But it wasn’t just his injury that was so troublesome to observe, it was also his ability to hit shots an 18-handicapper would be embarrassed by. It’s simply a mark of the man he is that he managed to stay on the right side of par for so long. Woods must now take stock of his situation and reassess. In my mind, lulls are inevitable when you’ve been at the pinnacle of the sport for almost 20 years. It’s human nature. These periods can be brought out by injury, issues in personal life, recognition that other things exist outside of the sporting arena, the monotony of routine, the difficulty of motivating yourself when you’ve achieved so much, and others.

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I’ve no doubt Woods is desperate to beat Jack Nicklaus’ record, but he needs to figure out a way to win again. In my view, he needs an extended spell on the sidelines. He needs to long for the game again. Sadly, I don’t see that as an option with his various sponsors and his global significance to the game of golf. Once again, it begs the question: is one man bigger than the sport he plays? The answer is no. I’d love to see Woods take a sabbatical, return at the age of 40 when he’s figured out how to drive the ball in the fairway, when he’s got his old hunger back and when he’s reevaluated what drives him as a human being. The tables have turned on Woods – he’s no longer a player with unmatched ability and driving distance and he no longer possesses the same aura that defined him during his halcyon years.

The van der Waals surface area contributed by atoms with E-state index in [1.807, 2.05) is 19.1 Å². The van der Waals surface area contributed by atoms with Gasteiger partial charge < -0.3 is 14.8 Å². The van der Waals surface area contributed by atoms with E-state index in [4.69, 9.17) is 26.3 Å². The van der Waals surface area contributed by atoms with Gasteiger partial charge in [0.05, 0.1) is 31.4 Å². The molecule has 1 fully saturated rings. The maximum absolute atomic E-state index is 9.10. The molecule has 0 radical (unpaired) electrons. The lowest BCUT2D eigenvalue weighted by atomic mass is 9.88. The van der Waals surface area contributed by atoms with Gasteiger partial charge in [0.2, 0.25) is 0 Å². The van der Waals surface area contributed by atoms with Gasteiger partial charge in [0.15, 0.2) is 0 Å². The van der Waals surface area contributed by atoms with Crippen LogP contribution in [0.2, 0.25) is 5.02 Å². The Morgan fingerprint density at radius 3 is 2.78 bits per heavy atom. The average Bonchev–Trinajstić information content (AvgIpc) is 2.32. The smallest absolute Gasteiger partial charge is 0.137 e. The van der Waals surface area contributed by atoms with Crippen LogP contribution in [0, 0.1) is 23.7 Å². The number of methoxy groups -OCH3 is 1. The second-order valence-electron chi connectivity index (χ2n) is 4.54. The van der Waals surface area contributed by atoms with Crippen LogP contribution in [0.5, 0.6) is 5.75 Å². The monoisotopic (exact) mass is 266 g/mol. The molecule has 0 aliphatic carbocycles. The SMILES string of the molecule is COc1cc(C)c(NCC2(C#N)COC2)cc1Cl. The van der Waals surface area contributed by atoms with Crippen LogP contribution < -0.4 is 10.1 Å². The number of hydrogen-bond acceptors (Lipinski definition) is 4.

I love watching Tiger play, I love the respect he commands and the buzz he creates at every tournament, but I’d rather see him go away for a while, return refreshed and compete for many years to come than come back in a few weeks, continue to underperform and retire as a demoralised and disillusioned player who’s a mere shadow of his former self. 


The Johnson debacle